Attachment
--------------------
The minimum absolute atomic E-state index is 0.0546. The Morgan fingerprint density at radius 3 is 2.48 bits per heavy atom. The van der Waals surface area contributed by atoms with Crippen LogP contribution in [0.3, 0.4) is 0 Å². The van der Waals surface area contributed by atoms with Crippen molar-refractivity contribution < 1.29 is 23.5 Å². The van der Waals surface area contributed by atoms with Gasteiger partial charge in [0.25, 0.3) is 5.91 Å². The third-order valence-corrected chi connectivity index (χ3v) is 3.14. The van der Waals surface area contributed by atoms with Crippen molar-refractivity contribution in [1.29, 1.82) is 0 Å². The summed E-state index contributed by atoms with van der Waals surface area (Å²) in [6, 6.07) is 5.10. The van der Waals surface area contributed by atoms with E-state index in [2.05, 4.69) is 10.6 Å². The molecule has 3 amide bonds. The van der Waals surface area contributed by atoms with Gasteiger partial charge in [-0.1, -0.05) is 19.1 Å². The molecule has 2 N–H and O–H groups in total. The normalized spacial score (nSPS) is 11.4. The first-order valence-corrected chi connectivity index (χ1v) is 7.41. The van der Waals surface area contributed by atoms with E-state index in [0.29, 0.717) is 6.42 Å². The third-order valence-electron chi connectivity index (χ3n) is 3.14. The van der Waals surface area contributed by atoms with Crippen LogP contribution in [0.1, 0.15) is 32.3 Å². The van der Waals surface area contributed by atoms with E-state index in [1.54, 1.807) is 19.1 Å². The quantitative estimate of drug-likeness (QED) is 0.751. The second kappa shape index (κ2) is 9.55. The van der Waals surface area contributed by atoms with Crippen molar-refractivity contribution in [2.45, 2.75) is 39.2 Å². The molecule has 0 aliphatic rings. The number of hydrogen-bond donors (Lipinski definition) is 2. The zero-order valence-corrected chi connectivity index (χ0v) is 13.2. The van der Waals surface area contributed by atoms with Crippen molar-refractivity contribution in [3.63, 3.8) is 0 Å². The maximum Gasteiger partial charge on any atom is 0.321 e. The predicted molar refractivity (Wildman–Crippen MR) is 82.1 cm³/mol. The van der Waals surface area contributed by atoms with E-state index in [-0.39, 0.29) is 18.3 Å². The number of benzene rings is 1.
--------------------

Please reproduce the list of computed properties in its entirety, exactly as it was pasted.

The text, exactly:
The minimum absolute atomic E-state index is 0.0546. The Morgan fingerprint density at radius 3 is 2.48 bits per heavy atom. The van der Waals surface area contributed by atoms with Crippen LogP contribution in [0.3, 0.4) is 0 Å². The van der Waals surface area contributed by atoms with Crippen molar-refractivity contribution < 1.29 is 23.5 Å². The van der Waals surface area contributed by atoms with Gasteiger partial charge in [0.25, 0.3) is 5.91 Å². The third-order valence-corrected chi connectivity index (χ3v) is 3.14. The van der Waals surface area contributed by atoms with Crippen molar-refractivity contribution in [1.29, 1.82) is 0 Å². The summed E-state index contributed by atoms with van der Waals surface area (Å²) in [6, 6.07) is 5.10. The van der Waals surface area contributed by atoms with E-state index in [2.05, 4.69) is 10.6 Å². The molecule has 3 amide bonds. The van der Waals surface area contributed by atoms with Gasteiger partial charge in [-0.1, -0.05) is 19.1 Å². The molecule has 2 N–H and O–H groups in total. The normalized spacial score (nSPS) is 11.4. The first-order valence-corrected chi connectivity index (χ1v) is 7.41. The van der Waals surface area contributed by atoms with E-state index in [0.29, 0.717) is 6.42 Å². The third-order valence-electron chi connectivity index (χ3n) is 3.14. The van der Waals surface area contributed by atoms with Crippen LogP contribution in [0.1, 0.15) is 32.3 Å². The van der Waals surface area contributed by atoms with E-state index in [1.54, 1.807) is 19.1 Å². The quantitative estimate of drug-likeness (QED) is 0.751. The second kappa shape index (κ2) is 9.55. The van der Waals surface area contributed by atoms with Crippen molar-refractivity contribution in [2.45, 2.75) is 39.2 Å². The molecule has 0 aliphatic rings. The number of hydrogen-bond donors (Lipinski definition) is 2. The zero-order valence-corrected chi connectivity index (χ0v) is 13.2. The van der Waals surface area contributed by atoms with Crippen molar-refractivity contribution in [3.63, 3.8) is 0 Å². The maximum Gasteiger partial charge on any atom is 0.321 e. The predicted molar refractivity (Wildman–Crippen MR) is 82.1 cm³/mol. The van der Waals surface area contributed by atoms with E-state index in [-0.39, 0.29) is 18.3 Å². The number of benzene rings is 1.